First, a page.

Facebook's long-promised 'Clear History' tool is coming, despite it seemingly dropping off the radar since it was first announced at the company's F8 developer conference early last year.
The Clear History tool, announced in the wake of the Cambridge Analytica scandal, will give Facebook users more control over their personal data, and how it's used for ad targeting, with the capacity to view which apps and websites are using Facebook tracking, and clear that information from your profile, if you so wish.
Now, the tool is moving closer - so close in fact that Facebook has issued a preemptive outline for advertisers to help them prepare for the potential changes that could come about as a result of this new capacity.
Over on the Facebook Business blog, the company has explained the pending update, and its potential impacts.
As explained by Facebook:
"In the coming months, we'll begin rolling out a tool that lets people see and manage their off-Facebook activity. Mark Zuckerberg announced this feature last year, and it's designed to give people more transparency and control over the data other apps and websites share with us. This will include a list of the apps and websites someone visits that use our business tools such as the Facebook pixel, SDK and API. We've had conversations along the way with businesses, agencies and industry bodies to get a sense of things advertisers will want to know in preparation, and we put together a list of four important points for you to keep in mind as the feature rolls out."
The accompanying post outlines how "giving people transparency and control is good for business" and notes that, despite the changes, Facebook's audience measurement tools and data will remain intact.
"Facebook's measurement and analytics tools have been carefully designed to protect people's identity. We never share anyone's personal information, such as names or phone numbers, in our measurement and reporting tools. We don't anticipate changes to measurement once this feature is live."
But there will be changes to audience tracking. The most pressing point for marketers in the announcement is this:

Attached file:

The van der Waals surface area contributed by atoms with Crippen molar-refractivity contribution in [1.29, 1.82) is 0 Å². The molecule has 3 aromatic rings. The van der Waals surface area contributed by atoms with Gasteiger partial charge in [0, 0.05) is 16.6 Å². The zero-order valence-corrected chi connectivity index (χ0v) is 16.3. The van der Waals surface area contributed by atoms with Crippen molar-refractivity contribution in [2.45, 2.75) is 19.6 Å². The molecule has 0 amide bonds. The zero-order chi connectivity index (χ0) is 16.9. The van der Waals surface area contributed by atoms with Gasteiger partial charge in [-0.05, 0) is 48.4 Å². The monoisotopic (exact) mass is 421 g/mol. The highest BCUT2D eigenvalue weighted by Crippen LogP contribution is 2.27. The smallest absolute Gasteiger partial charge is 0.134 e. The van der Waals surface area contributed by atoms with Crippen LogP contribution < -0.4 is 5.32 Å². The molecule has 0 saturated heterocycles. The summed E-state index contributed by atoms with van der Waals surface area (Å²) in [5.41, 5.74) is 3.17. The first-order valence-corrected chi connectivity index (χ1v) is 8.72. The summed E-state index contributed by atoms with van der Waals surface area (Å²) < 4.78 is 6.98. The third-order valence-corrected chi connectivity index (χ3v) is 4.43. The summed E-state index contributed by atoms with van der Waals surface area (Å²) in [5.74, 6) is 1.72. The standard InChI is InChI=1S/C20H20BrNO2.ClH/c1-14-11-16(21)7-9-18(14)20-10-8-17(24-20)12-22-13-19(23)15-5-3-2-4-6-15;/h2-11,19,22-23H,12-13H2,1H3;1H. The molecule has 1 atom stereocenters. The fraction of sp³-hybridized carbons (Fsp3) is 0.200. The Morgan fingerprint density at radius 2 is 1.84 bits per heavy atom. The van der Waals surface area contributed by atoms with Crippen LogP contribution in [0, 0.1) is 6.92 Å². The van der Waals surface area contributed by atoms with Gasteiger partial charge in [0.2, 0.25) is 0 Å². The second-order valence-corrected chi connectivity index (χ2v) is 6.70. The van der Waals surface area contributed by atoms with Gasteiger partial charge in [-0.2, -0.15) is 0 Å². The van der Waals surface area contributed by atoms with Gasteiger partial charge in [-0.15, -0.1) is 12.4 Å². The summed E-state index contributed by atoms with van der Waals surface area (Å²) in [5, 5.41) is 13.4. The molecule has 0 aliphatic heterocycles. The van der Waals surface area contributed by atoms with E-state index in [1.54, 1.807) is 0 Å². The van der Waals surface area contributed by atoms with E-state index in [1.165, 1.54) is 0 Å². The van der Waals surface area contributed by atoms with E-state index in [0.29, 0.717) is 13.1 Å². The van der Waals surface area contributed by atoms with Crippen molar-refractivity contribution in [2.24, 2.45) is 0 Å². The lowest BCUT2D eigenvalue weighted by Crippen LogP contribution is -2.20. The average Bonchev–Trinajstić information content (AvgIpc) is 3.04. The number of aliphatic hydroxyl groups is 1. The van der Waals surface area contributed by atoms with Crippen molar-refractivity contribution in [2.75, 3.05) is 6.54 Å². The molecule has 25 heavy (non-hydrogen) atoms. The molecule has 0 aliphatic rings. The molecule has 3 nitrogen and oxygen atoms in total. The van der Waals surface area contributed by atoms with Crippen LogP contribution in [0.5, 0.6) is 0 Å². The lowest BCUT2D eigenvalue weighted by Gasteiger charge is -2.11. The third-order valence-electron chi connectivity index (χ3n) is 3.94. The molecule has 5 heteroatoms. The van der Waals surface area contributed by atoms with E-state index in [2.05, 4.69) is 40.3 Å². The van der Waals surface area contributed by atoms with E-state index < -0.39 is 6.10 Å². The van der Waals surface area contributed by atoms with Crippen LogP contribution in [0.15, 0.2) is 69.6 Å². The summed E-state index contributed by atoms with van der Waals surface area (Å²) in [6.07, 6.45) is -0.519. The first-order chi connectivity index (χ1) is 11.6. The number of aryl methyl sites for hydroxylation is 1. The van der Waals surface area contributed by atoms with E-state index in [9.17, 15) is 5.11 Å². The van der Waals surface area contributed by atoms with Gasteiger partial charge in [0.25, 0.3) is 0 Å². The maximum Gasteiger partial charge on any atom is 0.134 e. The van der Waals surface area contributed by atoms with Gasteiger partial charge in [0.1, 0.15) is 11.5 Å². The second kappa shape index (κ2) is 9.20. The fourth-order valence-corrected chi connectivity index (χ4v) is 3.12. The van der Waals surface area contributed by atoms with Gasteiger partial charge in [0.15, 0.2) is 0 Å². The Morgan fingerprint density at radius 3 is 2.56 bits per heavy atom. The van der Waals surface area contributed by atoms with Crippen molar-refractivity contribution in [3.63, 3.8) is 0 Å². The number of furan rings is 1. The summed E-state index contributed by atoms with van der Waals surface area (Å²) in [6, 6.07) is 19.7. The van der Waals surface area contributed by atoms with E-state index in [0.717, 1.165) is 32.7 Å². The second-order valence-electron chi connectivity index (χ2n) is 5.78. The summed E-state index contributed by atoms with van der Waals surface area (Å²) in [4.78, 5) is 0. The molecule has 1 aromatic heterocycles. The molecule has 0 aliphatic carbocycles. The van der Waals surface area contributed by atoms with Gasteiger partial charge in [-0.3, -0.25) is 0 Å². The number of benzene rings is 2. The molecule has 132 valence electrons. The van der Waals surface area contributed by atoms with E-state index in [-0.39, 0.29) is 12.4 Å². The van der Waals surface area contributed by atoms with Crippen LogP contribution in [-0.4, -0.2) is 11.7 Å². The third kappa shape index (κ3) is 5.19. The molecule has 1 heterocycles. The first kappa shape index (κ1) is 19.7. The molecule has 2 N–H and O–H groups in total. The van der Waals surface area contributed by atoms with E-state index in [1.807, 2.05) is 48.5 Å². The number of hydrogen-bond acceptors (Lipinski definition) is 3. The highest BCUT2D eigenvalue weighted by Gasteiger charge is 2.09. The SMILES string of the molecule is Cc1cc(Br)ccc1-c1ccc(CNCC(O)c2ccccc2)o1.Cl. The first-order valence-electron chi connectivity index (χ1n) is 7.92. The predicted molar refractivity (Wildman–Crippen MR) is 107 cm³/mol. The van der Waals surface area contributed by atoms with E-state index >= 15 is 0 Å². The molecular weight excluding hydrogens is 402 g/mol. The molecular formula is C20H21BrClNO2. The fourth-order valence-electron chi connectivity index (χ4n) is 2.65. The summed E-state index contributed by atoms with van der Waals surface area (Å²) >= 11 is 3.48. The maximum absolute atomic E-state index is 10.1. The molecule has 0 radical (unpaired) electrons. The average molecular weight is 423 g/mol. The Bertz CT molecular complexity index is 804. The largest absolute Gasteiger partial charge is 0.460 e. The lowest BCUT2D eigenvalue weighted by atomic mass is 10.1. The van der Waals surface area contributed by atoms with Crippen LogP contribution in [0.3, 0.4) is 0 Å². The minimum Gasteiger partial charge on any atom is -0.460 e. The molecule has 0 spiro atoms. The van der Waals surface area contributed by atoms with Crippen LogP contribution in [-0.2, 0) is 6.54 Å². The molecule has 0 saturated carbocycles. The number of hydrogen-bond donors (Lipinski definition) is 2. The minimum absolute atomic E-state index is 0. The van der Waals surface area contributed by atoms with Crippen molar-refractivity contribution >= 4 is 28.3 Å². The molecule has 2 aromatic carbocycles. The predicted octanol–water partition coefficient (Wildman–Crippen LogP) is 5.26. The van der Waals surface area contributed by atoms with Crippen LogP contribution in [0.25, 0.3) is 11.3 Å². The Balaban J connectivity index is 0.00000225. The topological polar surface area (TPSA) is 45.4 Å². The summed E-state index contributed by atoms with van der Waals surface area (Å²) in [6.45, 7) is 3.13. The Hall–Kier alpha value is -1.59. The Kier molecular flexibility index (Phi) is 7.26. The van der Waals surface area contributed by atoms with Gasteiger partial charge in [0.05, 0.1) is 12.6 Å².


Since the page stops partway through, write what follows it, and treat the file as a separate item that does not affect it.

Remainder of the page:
"This feature may impact targeting - When someone disconnects their off-Facebook activity, we won't use the data they clear for targeting. This means that targeting options powered by Facebook's business tools, like the Facebook pixel, can't be used to reach someone with ads. This includes Custom Audiences built from visitors to websites or apps. Businesses should keep this in mind when developing strategies for these kinds of campaigns in the second half of the year and beyond."
That, potentially, could be a significant blow for marketers, with the capacity to build accurate audiences for ad targeting diminished if a significant amount of users opt to remove data tracking.
But that is a significant 'if'. As we've seen with various other Facebook privacy and data tools, most users don't actually change such settings, despite the options being available. Case in point - in the wake of the Cambridge Analytica story breaking, Facebook noted repeatedly that it hadn't seen “any meaningful impact” on user behavior as a result of the revelations, despite the flood of negative press and various surveys indicating trust in the company had dropped.
That's not to say it had no impact - reports have also indicated that users are sharing a lot less content to Facebook, and fewer personal updates specifically, with many conversations switching to more private, enclosed spaces. The impact in that regard is much harder to measure - but even if that is the case, that doesn't suggest that those users are going to suddenly lockdown their data as soon as the new option becomes available.
People are clearly - and rightfully - concerned about data misuse. But not so much that they're seeking out ways to do anything about it. While Facebook is right to warn advertisers of the potential impacts in this regard, we won't know the reality of such until it's actually rolled out, until the tool is launched and we understand how many people are actually using it.
It could be significant - hence Facebook's warning - but it'll likely be limited. Data tracking will be impacted to some degree, but it's unlikely to become a useless option, Custom Audiences are still probably going to be a key targeting tool for Facebook ads.
But it is, most definitely, an area to watch.